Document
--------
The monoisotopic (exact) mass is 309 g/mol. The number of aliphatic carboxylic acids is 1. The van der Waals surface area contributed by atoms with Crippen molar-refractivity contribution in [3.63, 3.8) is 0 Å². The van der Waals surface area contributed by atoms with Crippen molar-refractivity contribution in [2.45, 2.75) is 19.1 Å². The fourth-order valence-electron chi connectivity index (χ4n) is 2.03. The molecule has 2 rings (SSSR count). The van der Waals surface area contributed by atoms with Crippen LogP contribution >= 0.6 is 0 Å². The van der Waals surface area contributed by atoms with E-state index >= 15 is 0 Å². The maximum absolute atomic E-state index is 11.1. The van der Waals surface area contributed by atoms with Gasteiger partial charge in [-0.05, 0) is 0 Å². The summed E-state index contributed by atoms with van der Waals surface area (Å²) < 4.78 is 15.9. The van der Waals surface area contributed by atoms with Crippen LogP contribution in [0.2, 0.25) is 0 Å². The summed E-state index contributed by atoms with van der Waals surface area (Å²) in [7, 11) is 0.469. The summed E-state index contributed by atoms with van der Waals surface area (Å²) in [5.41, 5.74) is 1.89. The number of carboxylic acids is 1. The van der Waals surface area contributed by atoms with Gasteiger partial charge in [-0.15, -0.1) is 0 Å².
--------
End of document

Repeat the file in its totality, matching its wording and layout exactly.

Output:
The monoisotopic (exact) mass is 309 g/mol. The number of aliphatic carboxylic acids is 1. The van der Waals surface area contributed by atoms with Crippen molar-refractivity contribution in [3.63, 3.8) is 0 Å². The van der Waals surface area contributed by atoms with Crippen molar-refractivity contribution in [2.45, 2.75) is 19.1 Å². The fourth-order valence-electron chi connectivity index (χ4n) is 2.03. The molecule has 2 rings (SSSR count). The van der Waals surface area contributed by atoms with Crippen LogP contribution >= 0.6 is 0 Å². The van der Waals surface area contributed by atoms with E-state index >= 15 is 0 Å². The maximum absolute atomic E-state index is 11.1. The van der Waals surface area contributed by atoms with Gasteiger partial charge in [-0.05, 0) is 0 Å². The summed E-state index contributed by atoms with van der Waals surface area (Å²) < 4.78 is 15.9. The van der Waals surface area contributed by atoms with Crippen LogP contribution in [0.2, 0.25) is 0 Å². The summed E-state index contributed by atoms with van der Waals surface area (Å²) in [7, 11) is 0.469. The summed E-state index contributed by atoms with van der Waals surface area (Å²) in [5.41, 5.74) is 1.89. The number of carboxylic acids is 1. The van der Waals surface area contributed by atoms with Gasteiger partial charge in [-0.15, -0.1) is 0 Å².